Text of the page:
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Mexican Expert: Quakes in Chile, Haiti Unrelated

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The 8.8-magnitude earthquake in Chile early Saturday was unrelated with the 7.3-magnitude quake in Haiti in mid-January, said a Mexican expert in an interview with Xinhua.

Carlos Valdez, dean of the geological physics faculty of the Mexico National Autonomous University, said the stronger one in Chile, however, may have caused much less damage.

He said the succession of the two strong earthquakes in the western hemisphere was "a sheer coincidence."

The Haiti earthquake was caused by a collision between the Caribbean Plate and the North American Plate, while the quake in Chile, which stands on the circum pacific volcanic belt, was caused by a collision between the Pacific-Nazca Plate and the South American Plate, Valdez said.

The difference between the two quakes was that the Haiti quake, with its epicenter on land, mainly affected onshore infrastructure, while the Chile quake, with its epicenter beneath the seabed, caused tidal waves that have impacts on countries across the Pacific, Valdez said.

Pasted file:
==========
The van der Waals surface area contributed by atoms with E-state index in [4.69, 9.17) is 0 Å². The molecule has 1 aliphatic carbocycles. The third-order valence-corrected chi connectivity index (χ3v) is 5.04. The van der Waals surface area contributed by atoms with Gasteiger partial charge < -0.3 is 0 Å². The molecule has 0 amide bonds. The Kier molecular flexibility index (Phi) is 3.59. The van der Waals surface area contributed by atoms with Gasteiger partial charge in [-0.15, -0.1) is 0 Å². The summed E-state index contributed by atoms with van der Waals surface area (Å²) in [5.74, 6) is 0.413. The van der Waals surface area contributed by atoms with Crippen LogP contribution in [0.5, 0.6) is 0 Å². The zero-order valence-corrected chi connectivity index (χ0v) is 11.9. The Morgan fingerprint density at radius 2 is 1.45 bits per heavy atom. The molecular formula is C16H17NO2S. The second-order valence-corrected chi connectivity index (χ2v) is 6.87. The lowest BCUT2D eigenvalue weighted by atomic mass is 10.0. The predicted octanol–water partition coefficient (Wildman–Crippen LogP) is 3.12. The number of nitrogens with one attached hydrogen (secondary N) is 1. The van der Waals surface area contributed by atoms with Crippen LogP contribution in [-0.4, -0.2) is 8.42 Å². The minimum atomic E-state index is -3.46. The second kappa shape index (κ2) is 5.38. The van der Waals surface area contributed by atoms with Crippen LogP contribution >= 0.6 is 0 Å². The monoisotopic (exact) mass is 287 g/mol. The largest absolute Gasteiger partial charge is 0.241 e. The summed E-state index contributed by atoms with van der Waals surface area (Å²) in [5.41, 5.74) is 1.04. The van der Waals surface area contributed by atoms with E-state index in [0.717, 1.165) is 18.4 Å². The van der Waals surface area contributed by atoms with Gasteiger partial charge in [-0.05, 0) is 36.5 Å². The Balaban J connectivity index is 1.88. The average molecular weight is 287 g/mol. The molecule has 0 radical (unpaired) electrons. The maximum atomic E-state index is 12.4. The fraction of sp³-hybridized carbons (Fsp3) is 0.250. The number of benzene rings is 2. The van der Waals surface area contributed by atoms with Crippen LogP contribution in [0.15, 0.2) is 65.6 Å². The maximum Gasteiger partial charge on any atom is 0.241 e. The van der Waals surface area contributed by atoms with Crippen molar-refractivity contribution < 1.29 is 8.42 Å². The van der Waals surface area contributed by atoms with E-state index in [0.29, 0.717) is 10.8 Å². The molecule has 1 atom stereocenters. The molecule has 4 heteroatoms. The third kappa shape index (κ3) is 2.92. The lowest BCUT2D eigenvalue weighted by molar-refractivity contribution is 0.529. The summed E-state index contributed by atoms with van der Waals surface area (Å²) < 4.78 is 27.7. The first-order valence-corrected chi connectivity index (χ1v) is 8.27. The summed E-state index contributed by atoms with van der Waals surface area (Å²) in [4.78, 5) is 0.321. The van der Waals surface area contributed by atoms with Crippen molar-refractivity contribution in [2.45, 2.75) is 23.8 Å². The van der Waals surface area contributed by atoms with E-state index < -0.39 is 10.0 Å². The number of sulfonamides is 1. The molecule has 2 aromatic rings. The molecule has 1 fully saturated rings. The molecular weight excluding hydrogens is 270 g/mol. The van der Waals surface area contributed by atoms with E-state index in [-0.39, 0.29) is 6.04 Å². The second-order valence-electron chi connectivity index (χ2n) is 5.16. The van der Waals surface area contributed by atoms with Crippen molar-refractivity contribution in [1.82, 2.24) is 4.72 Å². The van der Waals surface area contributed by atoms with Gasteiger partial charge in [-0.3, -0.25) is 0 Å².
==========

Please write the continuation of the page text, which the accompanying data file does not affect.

He said the Haiti quake caused huge damage to the Caribbean country because local people were unprepared both materially and psychologically,and the poor quality of many buildings aggravated the loss.

However, as Chile was frequented by earthquakes, volcanic activities and tsunamis, its government departments and civilians are far more experienced in coping with disasters, he said.

Of the world's recorded 12 strongest quakes measuring over 8.6 on the Richter scale, four occurred in Chile, including the world's strongest ever 9.5-magnitude quake in 1960.

The quake-prone country has since enacted laws regulating quake-resistance standards of buildings, set up civil educational institutions to improve people's awareness about disaster prevention, and developed fairly self-contained disaster-relief capabilities, Valdez said.

Although earthquake is highly destructive and unpredictable, its damage could be reduced by adopting higher quake-proof standards for buildings and enhancing people's awareness on disaster prevention and rescue, he said, noting that both depend on governments' investment.

A 8.8-magnitude quake rocked central Chile early Saturday, and has killed over 700 people and left hundreds of others missing. Chilean President Michelle Bachelet has declared a "state of catastrophe" in quake-hit areas.

(Xinhua News Agency March 1, 2010)